Educational and psychological theories of the mid-20th century saw the human brain as an infinitely flexible learning machine, with no “factory presets”. But the picture that is now emerging of our mental apparatus is of a suite of prewired cognitive modules, located in various areas of the brain, each of which has been shaped by natural selection for some useful task. These modules provide us with a common a priori framework for organizing our model of the world, and each module contributes an intuitive description of some aspect of our environment.
Steven Pinker, in The Blank Slate (pp. 219-223), notes that we have preinstalled instincts and intuitions about physics, engineering, biology, probability, language, and number, to name just a few. Many of the cultural, mathematical, and scientific tools we have developed, however, are either beyond the inborn capability of these modules, or actually at odds with them. For example, we have no problem learning to walk, throw a stone, or speak – all of which are extraordinarily complex tasks – but reading, mathematics, and the like are too recently adaptive to have had time to have entered our set of inherited and intuitive abilities, and must be painstakingly acquired in school. As Pinker points out,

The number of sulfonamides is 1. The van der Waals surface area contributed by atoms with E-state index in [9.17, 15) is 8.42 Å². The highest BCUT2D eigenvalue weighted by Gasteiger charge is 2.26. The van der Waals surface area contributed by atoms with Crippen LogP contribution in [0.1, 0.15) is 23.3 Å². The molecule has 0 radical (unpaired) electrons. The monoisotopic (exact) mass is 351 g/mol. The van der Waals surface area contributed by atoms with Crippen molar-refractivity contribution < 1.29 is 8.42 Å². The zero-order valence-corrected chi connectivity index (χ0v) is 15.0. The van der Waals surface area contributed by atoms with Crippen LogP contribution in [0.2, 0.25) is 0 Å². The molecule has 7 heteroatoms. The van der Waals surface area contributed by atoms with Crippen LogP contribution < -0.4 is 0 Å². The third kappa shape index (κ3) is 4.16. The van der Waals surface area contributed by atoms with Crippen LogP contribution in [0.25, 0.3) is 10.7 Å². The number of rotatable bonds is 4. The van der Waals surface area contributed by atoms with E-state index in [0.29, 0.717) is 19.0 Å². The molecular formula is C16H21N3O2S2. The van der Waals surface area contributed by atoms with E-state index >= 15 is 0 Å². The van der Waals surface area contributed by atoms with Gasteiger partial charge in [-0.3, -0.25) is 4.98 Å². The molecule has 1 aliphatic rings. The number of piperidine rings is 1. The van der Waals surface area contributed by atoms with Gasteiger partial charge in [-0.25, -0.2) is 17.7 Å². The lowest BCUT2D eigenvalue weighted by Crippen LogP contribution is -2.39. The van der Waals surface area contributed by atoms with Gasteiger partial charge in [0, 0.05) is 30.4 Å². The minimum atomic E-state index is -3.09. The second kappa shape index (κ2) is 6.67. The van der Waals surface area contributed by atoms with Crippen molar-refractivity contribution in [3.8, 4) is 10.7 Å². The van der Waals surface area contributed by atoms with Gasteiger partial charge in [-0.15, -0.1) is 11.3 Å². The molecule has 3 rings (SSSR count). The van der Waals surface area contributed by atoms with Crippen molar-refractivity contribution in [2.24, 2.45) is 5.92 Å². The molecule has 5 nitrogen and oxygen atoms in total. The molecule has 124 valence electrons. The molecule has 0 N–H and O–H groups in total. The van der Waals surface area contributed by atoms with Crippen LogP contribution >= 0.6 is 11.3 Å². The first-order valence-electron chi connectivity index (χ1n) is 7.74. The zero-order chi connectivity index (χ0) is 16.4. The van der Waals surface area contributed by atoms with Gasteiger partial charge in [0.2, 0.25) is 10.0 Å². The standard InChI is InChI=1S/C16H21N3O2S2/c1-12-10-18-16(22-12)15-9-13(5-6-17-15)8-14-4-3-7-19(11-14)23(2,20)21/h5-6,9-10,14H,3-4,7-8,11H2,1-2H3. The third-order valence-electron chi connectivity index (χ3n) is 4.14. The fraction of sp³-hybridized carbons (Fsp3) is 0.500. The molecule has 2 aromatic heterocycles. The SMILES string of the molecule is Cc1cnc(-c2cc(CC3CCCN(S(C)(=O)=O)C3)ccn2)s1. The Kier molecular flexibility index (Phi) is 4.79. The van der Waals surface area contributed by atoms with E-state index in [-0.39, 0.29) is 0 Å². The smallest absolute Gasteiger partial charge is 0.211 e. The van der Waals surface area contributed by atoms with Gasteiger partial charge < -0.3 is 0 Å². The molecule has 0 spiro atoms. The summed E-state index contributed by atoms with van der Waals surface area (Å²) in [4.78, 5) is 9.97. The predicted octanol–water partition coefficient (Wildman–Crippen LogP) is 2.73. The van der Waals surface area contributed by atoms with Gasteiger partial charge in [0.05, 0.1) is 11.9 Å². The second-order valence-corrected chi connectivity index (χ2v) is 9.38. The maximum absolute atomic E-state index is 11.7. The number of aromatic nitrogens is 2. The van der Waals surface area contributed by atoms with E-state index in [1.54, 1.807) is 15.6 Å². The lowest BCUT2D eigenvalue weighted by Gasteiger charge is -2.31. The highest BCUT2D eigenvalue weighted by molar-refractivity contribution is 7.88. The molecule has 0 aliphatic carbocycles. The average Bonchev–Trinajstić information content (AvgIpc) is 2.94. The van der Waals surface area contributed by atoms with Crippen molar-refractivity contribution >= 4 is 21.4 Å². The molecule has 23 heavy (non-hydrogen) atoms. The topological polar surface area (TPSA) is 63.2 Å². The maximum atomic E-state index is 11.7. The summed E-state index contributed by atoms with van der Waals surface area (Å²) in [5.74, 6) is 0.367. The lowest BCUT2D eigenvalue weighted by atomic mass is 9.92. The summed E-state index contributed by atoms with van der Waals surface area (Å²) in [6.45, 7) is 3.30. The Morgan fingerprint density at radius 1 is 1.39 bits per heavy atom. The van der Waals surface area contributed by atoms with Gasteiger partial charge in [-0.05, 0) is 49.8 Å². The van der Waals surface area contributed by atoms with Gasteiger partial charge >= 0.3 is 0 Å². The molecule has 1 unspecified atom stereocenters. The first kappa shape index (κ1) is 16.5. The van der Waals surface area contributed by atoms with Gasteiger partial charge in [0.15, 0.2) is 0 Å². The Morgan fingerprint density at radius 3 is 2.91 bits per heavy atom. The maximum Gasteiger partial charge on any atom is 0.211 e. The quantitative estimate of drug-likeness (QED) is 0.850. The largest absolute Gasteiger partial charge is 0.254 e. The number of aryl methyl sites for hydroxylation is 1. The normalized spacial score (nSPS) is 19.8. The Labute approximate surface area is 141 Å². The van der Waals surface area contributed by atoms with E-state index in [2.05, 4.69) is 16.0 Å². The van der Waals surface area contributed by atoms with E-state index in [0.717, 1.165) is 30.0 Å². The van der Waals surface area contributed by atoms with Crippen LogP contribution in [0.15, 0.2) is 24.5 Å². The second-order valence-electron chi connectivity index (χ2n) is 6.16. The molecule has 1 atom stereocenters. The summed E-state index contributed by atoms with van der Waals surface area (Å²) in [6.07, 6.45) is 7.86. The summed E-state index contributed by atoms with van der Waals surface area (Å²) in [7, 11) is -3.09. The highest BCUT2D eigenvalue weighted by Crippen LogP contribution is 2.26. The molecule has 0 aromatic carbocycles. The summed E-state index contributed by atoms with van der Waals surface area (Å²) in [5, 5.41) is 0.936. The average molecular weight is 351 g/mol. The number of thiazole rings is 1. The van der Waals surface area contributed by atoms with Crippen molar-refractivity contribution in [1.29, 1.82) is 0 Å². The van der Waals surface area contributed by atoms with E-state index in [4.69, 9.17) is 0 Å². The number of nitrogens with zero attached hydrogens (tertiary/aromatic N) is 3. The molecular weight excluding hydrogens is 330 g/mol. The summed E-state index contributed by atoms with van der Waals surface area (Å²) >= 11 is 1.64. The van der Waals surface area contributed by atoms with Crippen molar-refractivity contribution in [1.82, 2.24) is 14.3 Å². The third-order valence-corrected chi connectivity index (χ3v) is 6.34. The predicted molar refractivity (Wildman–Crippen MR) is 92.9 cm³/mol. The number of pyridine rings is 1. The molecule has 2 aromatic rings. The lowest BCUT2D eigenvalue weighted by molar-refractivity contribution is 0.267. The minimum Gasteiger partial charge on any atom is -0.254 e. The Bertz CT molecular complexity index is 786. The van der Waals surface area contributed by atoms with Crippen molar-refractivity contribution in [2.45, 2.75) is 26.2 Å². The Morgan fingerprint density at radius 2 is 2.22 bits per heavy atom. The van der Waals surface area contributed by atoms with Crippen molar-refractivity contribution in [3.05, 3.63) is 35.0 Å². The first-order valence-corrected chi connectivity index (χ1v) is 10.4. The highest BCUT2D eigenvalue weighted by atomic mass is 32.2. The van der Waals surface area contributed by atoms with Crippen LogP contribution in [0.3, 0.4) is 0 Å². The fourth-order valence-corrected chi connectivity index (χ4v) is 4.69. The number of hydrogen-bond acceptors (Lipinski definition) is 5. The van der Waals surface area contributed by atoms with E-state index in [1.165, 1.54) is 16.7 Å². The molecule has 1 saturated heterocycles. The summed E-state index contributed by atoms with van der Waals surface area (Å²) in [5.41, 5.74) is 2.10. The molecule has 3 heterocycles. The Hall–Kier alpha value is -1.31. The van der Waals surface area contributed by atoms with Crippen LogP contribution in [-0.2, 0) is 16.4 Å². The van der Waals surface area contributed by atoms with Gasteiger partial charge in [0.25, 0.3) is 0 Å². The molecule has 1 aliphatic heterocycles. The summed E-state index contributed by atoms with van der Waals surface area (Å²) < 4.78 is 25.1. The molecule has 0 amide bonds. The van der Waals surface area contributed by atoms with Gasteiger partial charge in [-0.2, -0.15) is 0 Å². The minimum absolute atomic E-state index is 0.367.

Far from being empty receptacles or universal learners, then, children are equipped with a toolbox of implements for reasoning and learning in particular ways, and those implements must be cleverly recruited to master problems for which they were not designed. That requires not just inserting new facts and skills in children’s minds but debugging and disabling old ones. Students cannot learn Newtonian physics until they unlearn their intuitive, impetus-based physics. They cannot learn modern biology until they unlearn their intuitive biology, which thinks in terms of vital essences. And they cannot learn evolution until they unlearn their intuitive engineering, which attributes design to the intentions of a designer.
-The Blank Slate, p. 223 [emphasis mine]
Fifty-one percent of Americans believe God created humans in their present form.